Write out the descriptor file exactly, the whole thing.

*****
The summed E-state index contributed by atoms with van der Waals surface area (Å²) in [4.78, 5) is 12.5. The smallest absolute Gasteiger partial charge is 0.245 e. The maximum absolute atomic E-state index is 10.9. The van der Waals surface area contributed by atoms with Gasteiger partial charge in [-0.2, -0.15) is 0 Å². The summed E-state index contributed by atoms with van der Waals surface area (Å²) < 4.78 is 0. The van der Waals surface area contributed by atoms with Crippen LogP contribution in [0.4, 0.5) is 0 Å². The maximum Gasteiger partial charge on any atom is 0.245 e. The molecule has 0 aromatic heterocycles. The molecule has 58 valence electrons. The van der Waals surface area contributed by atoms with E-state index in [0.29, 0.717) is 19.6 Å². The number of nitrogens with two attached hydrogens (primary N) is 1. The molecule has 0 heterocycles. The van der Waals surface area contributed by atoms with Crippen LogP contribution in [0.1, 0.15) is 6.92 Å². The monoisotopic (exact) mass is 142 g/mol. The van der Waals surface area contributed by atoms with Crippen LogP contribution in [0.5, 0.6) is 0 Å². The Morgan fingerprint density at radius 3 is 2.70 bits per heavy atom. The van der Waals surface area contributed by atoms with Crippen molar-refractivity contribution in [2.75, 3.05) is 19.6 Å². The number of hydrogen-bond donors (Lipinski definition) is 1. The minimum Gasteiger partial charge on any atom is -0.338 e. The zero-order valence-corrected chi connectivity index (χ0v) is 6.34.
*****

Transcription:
The summed E-state index contributed by atoms with van der Waals surface area (Å²) in [4.78, 5) is 12.5. The smallest absolute Gasteiger partial charge is 0.245 e. The maximum absolute atomic E-state index is 10.9. The van der Waals surface area contributed by atoms with Gasteiger partial charge in [-0.2, -0.15) is 0 Å². The summed E-state index contributed by atoms with van der Waals surface area (Å²) < 4.78 is 0. The van der Waals surface area contributed by atoms with Crippen LogP contribution in [0.4, 0.5) is 0 Å². The maximum Gasteiger partial charge on any atom is 0.245 e. The molecule has 0 aromatic heterocycles. The molecule has 58 valence electrons. The van der Waals surface area contributed by atoms with E-state index in [0.29, 0.717) is 19.6 Å². The number of nitrogens with two attached hydrogens (primary N) is 1. The molecule has 0 heterocycles. The van der Waals surface area contributed by atoms with Crippen LogP contribution in [0.1, 0.15) is 6.92 Å². The monoisotopic (exact) mass is 142 g/mol. The van der Waals surface area contributed by atoms with Crippen LogP contribution in [0.5, 0.6) is 0 Å². The Morgan fingerprint density at radius 3 is 2.70 bits per heavy atom. The van der Waals surface area contributed by atoms with Crippen molar-refractivity contribution in [2.75, 3.05) is 19.6 Å². The number of hydrogen-bond donors (Lipinski definition) is 1. The minimum Gasteiger partial charge on any atom is -0.338 e. The zero-order valence-corrected chi connectivity index (χ0v) is 6.34.